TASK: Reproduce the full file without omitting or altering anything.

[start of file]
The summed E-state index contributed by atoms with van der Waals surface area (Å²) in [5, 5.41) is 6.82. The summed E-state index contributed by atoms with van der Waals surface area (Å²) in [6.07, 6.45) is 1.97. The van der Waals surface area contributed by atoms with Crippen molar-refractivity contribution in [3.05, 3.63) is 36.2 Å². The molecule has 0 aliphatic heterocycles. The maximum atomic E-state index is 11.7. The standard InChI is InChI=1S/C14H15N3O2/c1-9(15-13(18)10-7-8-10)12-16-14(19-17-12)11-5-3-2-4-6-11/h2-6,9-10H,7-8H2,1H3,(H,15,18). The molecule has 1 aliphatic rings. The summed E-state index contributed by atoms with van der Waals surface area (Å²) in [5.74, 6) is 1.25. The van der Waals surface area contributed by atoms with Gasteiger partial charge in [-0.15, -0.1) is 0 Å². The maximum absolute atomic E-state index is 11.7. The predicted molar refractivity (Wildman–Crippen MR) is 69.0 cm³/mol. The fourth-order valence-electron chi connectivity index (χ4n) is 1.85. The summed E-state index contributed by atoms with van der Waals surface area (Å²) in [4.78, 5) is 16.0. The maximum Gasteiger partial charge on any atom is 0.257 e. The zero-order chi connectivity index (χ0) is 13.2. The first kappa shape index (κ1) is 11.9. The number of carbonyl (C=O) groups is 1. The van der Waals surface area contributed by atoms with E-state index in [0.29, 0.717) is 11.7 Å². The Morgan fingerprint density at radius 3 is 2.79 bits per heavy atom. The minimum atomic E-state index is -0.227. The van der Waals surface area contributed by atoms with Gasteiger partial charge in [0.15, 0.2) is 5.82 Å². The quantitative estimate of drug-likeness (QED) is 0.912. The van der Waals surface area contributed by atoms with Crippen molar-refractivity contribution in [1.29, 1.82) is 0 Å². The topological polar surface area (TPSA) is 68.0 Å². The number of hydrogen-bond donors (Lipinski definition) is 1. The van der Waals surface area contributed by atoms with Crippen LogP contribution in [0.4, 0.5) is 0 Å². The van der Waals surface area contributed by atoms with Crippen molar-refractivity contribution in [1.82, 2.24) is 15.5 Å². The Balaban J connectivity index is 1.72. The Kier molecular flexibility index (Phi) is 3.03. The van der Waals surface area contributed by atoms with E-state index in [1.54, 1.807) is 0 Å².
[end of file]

The summed E-state index contributed by atoms with van der Waals surface area (Å²) in [5, 5.41) is 6.82. The summed E-state index contributed by atoms with van der Waals surface area (Å²) in [6.07, 6.45) is 1.97. The van der Waals surface area contributed by atoms with Crippen molar-refractivity contribution in [3.05, 3.63) is 36.2 Å². The molecule has 0 aliphatic heterocycles. The maximum atomic E-state index is 11.7. The standard InChI is InChI=1S/C14H15N3O2/c1-9(15-13(18)10-7-8-10)12-16-14(19-17-12)11-5-3-2-4-6-11/h2-6,9-10H,7-8H2,1H3,(H,15,18). The molecule has 1 aliphatic rings. The summed E-state index contributed by atoms with van der Waals surface area (Å²) in [5.74, 6) is 1.25. The van der Waals surface area contributed by atoms with Gasteiger partial charge in [-0.15, -0.1) is 0 Å². The maximum absolute atomic E-state index is 11.7. The predicted molar refractivity (Wildman–Crippen MR) is 69.0 cm³/mol. The fourth-order valence-electron chi connectivity index (χ4n) is 1.85. The summed E-state index contributed by atoms with van der Waals surface area (Å²) in [4.78, 5) is 16.0. The maximum Gasteiger partial charge on any atom is 0.257 e. The zero-order chi connectivity index (χ0) is 13.2. The first kappa shape index (κ1) is 11.9. The number of carbonyl (C=O) groups is 1. The van der Waals surface area contributed by atoms with E-state index in [0.29, 0.717) is 11.7 Å². The Morgan fingerprint density at radius 3 is 2.79 bits per heavy atom. The minimum atomic E-state index is -0.227. The van der Waals surface area contributed by atoms with Gasteiger partial charge in [0.15, 0.2) is 5.82 Å². The quantitative estimate of drug-likeness (QED) is 0.912. The van der Waals surface area contributed by atoms with Crippen molar-refractivity contribution in [1.29, 1.82) is 0 Å². The topological polar surface area (TPSA) is 68.0 Å². The number of hydrogen-bond donors (Lipinski definition) is 1. The van der Waals surface area contributed by atoms with Crippen LogP contribution in [0.4, 0.5) is 0 Å². The van der Waals surface area contributed by atoms with Crippen molar-refractivity contribution in [1.82, 2.24) is 15.5 Å². The Balaban J connectivity index is 1.72. The Kier molecular flexibility index (Phi) is 3.03. The van der Waals surface area contributed by atoms with E-state index in [1.54, 1.807) is 0 Å².